head of the household filing status?
Daughter-in-law who lives across town
A long time family friend who lives with the taxpayer
Father who lives in his own home and not with the
taxpayer
 Child who lived with taxpayer 3 months of the tax year




Debbie has a child and separated from her husband
during the tax year. Which of the following would
prevent Debbie from filing Head of Household?
Debbie has maintained a separate residence from her
husband since April of the tax year
 The qualifying child's principal home is now with Debbie
 Debbie's parents assisted with 25% of the household costs
 The child lived with Debbie beginning in mid-July of the
tax year

EXERCISES



For the past two years, Hank has lived with his two
dependent children, whom he supports, and apart
from his wife, Tonya. If Hank and Tonya file a joint
return, can Hank file as Head of Household?
Ginger is single and paid more than half the cost of
keeping up her home. Her grandfather, whom she
claimed as a dependent, lived with her all year.
Which filing status should Ginger use?
a. Single
b. Head of Household
Franklin is single and lives alone. He paid more than
half the cost of maintaining a home for his father for
the entire year, but he does not claim his father as a
dependent. Which filing status should Franklin use?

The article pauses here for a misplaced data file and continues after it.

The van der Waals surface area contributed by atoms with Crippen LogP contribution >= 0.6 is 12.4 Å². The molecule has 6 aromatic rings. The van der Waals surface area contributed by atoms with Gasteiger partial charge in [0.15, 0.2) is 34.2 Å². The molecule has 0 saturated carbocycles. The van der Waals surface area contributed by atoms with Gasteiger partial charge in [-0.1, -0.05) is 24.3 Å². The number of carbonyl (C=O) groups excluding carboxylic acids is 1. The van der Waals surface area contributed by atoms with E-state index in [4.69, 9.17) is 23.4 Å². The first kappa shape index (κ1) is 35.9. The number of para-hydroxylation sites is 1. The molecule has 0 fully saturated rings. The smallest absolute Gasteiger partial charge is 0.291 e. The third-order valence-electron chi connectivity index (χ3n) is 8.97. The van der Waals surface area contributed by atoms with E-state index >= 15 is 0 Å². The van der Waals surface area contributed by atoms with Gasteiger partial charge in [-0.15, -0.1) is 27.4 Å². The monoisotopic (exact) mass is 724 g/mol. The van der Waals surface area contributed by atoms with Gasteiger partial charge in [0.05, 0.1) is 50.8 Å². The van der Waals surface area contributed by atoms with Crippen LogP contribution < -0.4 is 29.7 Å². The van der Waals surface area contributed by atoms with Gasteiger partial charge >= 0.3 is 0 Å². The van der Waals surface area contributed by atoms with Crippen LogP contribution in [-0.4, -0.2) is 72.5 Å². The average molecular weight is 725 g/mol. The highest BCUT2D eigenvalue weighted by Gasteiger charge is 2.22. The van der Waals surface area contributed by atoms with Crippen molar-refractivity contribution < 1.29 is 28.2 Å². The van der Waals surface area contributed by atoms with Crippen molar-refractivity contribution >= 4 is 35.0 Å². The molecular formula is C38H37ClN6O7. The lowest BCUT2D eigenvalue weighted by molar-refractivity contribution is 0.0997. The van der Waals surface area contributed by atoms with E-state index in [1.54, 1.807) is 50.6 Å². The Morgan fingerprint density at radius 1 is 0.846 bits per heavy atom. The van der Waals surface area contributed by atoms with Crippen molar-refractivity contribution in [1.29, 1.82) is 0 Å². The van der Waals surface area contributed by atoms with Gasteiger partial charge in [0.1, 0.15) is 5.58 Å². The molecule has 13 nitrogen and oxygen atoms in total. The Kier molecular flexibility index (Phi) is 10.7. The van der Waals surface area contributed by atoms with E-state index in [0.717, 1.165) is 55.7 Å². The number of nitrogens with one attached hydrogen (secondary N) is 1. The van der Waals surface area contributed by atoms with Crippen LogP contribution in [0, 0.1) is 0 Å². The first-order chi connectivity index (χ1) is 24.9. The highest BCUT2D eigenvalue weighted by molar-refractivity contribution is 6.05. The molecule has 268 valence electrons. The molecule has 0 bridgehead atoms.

EXERCISES


John Reed's wife died during the prior tax year. Which
questions would help determine if he can file as a
Qualifying Widow(er) with Dependent Children?
 Did John file a separate return the prior tax year
 What is John's source of income to maintain the home?
 Will John remarry in the next two years?
 Does John maintain a home for a dependent child?
In 2004, Claudia and her husband Ray adopted Rachel.
Although eligible to file jointly, Claudia and Ray always
filed separately. In January 2008, Ray died. Claudia
continued to support Rachel and did not remarry. Which
filing status should Claudia use for 2008
 Qualifying Widow(er) With Dependent Child
 Either Married Filing Jointly or Married Filing
Separately
 Head of Household
 Single
EXERCISES

Martin and Rita got divorced in December, and
neither has remarried. Martin supported Rita all
year. Which of the following filing statuses might
Martin be able to use?
Single or Married Filing Separately
 Married Filing Jointly or Married Filing Separately
 Single


Kathy, divorced with no children, lived with her
unemployed roommate, Sandra, for the entire
year. Kathy had to pay more than half of the cost
of keeping up their apartment. Which filing
status can Kathy use?
Head of Household
 Married Filing Separately